Lastly, stretching can be taught physically, without a prior release of mental tension and this can result in a horse disconnecting as they fall on the forehand. Jean Luc Cornille writes many articles about the effects of mechanical long and low. He would really like every rider to be aware that forcing a head down produces a horse that is loading the forehand and in danger of doing lasting damage. He highlights allowing a horse's neck long, but not low. Even more interestingly when a horse he is riding plunges downward in the neck he responds by down transitioning and slowing the cadence so the back muscles have time and space to coordinate and carry the rider correctly. Definitely food for thought. Karen Rohlf also points out that when she has a horse plunge into a stretch it isn't self carriage at all.
In my next session with Errowood this became very apparent in the trot. He would drop into a stretch with his nose almost on the ground and start to slow down. Instead of adding more energy I gently picked his head up for a moment, again saying, be with me, no need to disconnect down there. If you have this experience and rebalance you horse, feel for how the front end immediately feels lighter and then more willing to go forward. It is ok if they rebalance into a downward gate as well. If it is a new idea to you, check out Uta Graf's training rides. She demonstrates stretching the neck without lowering it over and over throughout her rides. I hold that picture in my head while I stretch my horses, especially Errowood. Honestly, if you add the question: is my horse plunging down and on the forehand? You will connect enough to know if what you are doing is helping a release or adding too much weight to the front legs. This second session with Errowood developed the trot and I began to ask the question about whether or not I could sustain the gate forever. I love this question because instead of wondering if the horse is in front of my leg, I notice that sometimes just an ounce more energy will put us into the sustaining feeling. So powerful to ask the right question!! He gained a huge amount of confidence in upward transitions and offered to canter. He was crooked while offering so it was fun to work then on his mental/physical stretch and connection with me in the trot instead of promoting/allowing a tense crooked transition. The sensitivity of this horse astounds me. Part of the reason he lost confidence in me is because he would very literally do everything I asked and sometimes in my ignorance I asked that he do things that weren't healthy biomechanically. I think it was uncomfortable and sometimes painful. I am thankful this inspired me to learn more and find an understanding that helped rather than hindered him. Having a fixed mindset slowed me down a bit in letting go of the damage I had caused and moving on.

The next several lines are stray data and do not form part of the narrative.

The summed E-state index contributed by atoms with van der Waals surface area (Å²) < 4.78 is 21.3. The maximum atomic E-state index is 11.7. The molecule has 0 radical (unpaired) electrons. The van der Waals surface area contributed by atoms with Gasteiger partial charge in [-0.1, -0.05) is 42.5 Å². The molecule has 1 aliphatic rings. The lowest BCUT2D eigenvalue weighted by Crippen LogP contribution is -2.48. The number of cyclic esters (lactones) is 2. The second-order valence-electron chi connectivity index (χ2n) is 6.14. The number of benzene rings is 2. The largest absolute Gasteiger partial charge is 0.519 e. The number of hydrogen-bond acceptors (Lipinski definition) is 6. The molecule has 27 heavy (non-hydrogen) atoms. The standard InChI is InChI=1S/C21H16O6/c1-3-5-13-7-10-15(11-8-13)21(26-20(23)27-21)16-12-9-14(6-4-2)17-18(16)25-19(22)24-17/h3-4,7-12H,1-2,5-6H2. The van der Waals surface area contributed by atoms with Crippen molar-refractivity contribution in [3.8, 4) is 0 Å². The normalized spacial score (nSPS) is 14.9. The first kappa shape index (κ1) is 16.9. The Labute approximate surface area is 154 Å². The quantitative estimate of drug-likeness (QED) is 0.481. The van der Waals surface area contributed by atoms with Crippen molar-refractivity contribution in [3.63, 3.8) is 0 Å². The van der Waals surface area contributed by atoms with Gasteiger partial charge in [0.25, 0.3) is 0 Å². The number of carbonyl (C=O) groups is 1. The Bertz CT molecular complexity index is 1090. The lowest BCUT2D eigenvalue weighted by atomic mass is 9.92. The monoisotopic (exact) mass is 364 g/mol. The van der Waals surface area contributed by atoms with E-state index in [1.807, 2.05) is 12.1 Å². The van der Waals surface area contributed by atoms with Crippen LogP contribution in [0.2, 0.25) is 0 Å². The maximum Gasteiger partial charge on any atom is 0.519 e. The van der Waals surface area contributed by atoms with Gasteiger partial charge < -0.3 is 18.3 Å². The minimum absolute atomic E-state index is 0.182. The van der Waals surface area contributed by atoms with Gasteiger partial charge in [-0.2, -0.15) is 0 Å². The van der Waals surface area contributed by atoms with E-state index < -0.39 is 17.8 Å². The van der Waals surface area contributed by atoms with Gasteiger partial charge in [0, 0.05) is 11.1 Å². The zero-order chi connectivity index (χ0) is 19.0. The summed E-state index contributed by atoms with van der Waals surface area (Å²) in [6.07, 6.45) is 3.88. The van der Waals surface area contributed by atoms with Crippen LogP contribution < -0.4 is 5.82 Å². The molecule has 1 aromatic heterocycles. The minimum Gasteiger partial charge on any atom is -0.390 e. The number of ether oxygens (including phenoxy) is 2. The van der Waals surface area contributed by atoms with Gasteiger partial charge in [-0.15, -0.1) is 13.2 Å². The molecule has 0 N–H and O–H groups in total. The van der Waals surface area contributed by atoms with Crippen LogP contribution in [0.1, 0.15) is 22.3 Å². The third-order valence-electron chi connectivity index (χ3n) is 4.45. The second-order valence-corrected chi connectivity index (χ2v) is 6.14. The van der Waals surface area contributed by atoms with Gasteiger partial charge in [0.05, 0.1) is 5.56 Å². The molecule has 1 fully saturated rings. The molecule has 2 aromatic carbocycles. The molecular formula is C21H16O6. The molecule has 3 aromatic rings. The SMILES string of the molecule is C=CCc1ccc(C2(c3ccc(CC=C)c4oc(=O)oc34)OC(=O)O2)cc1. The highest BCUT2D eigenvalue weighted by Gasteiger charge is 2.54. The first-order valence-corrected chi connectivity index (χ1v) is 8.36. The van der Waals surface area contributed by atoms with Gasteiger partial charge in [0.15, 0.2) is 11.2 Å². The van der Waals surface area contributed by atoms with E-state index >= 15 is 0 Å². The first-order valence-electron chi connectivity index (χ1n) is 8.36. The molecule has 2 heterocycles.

Our last session culminated in me being able to have the conversation about his energy matching mine. One time I used the whip too strongly and he jumped forward. I really apologized. He is a pretty forgiving horse if he feels my sincerity. Thank goodness we have a foundation of mostly positive relationship! I spent time talking to him, finding the mental/physical stretch and rubbing him with the whip. After that I also made sure that I transitioned down and often as I thought about transitioning up. We worked in the walk on pirouette positioning without any tension. He was so with me on both sides in the trot work after that I had that truly magical feeling of my hands still, together and low on his whither; his neck and thoracic vertebrae growing up in front of me; true bend in haunches in with moments of half pass; shoulder in happening whenever I asked and the sensation of floaty passage steps. No longer did he feel crooked or falling in to the left. We were superstars together that day and I was blown away by has ease and power. My mom often marvels with me how our horses are just waiting for us to get it right and when we do they meet us there. Karen Rohlf says, "never underestimate the potential for things to improve in ways you cannot yet imagine".